Tens of thousands marched in Peru July 19, four months after a large wave of protests threw the country into turmoil following the removal and arrest of the country’s president, Pedro Castillo. The protesters demanded the resignation of Dina Boluarte — who took over as president after Castillo was deposed by Congress — new elections, justice for the over 70 protesters killed by the police and military, and the establishment of a constitutional assembly.
The round of protests, dubbed the “Third takeover of Lima,” were largely peaceful and included roadblocks set up in the southern Arequipa and Cusco regions along a key mining corridor.
While most protesters joined in demanding Boluarte’s resignation and holding new elections — rejected five times by Congress since December — they are divided on demanding Castillo be restored to office. Many say Castillo, who had been a schoolteacher, union leader and peasant, was removed because he was considered “a man of the people.”
“We demand that our vote be respected, otherwise it has no value,” Sonia Quispe, a teacher in Cusco, told the Militant by phone. Others had become disillusioned over his performance as president.
The July 19 actions were called by the National Coordinator of Unified Struggle (CNUL), a block of diverse social organizations and political forces, along with the Workers’ General Confederation of Peru, the country’s main trade union federation.
The capitalist rulers have been unable to form a stable government, with six presidents in the last five years. This political volatility is fueled by longstanding anger among working people over conditions imposed by Peru’s government and imperialist interests, as economic growth has expanded in the major copper-producing country.
In Cusco some 3,000 small shopkeepers, teachers, construction workers and others marched around the main plaza, Mary Luz Bastidas said in a phone interview. Unfortunately tourist industry workers, a big sector of the workforce in Cusco, had not joined the action, she said.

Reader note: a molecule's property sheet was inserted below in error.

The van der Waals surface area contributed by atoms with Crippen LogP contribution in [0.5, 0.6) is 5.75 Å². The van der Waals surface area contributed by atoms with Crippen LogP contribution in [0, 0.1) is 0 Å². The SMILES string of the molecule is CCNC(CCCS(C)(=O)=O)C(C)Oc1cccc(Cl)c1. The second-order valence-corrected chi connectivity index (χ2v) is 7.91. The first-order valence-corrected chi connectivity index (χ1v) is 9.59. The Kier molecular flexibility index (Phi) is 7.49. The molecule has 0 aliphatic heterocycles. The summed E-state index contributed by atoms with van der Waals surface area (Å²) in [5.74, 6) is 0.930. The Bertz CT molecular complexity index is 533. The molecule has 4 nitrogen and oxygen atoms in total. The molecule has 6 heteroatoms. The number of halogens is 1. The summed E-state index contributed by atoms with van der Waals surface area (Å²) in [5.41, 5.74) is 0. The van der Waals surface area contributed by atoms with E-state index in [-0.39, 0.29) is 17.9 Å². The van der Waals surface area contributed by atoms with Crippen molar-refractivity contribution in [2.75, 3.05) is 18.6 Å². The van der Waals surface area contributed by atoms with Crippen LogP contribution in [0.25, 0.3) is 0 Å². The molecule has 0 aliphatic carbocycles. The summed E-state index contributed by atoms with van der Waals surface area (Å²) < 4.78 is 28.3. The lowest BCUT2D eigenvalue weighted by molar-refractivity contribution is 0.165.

Before the protests, the government mobilized 24,000 police and military personnel, including along the country’s main highways. They were seeking to obstruct protesters heading to Lima, the capital. The country’s prime minister, Alberto Otárola, said a state of emergency, which suspends certain rights, including the freedom of movement, would help keep roads open as Peru celebrated its Independence Day July 28.
Rulers control copper, agriculture
The state of emergency was imposed in Peru’s southern regions of Apurimac, Cusco and Arequipa, home to some of the country’s largest mines, including Las Bambas, one of the world’s most productive copper mines, owned by China’s MMG Ltd. and CITIC Metal.
Lucio Castro, leader of the national teachers union SUTEP, told La República they are demanding 6% of the gross domestic product be used for education. “Education in the country is in total abandonment, and that needs to be reversed.”
A big portion of Peru’s workforce is hired by contractors or work in the “informal” economy. According to the National Institute of Statistics and Information of Peru, more than 12 million workers are in the informal economy, mostly women.
Peru’s capitalist class, ruling over a population of 34 million, depends on control over agricultural production, as well as exports of copper and other minerals.
“The land question has not been resolved in Peru,” Edgar Carrasco, a street vendor, told the Militant during a wake held in Lima July 7 for Hugo Blanco, a revolutionary organizer of the peasantry in the 1950s and ’60s who died June 25. “Food production went from being controlled by the landowners to the agro-exporter conglomerates. This is a central question driving the protests.”
Many of the mobilizations by indigenous groups and peasants in the last decade have protested against the impact of large-scale capitalist mining operations, which provide relatively few jobs for the local population. These operations have led to the destruction of agricultural land and water resources, and forced the relocation of thousands.
Felix Suasaca, a representative of the National Platform of People Affected by Toxic Metals, said that some 10 million Peruvians, 31% of the population, are exposed to heavy metals in the water that they drink, mainly from the mining industry.
Róger Calero contributed to this article.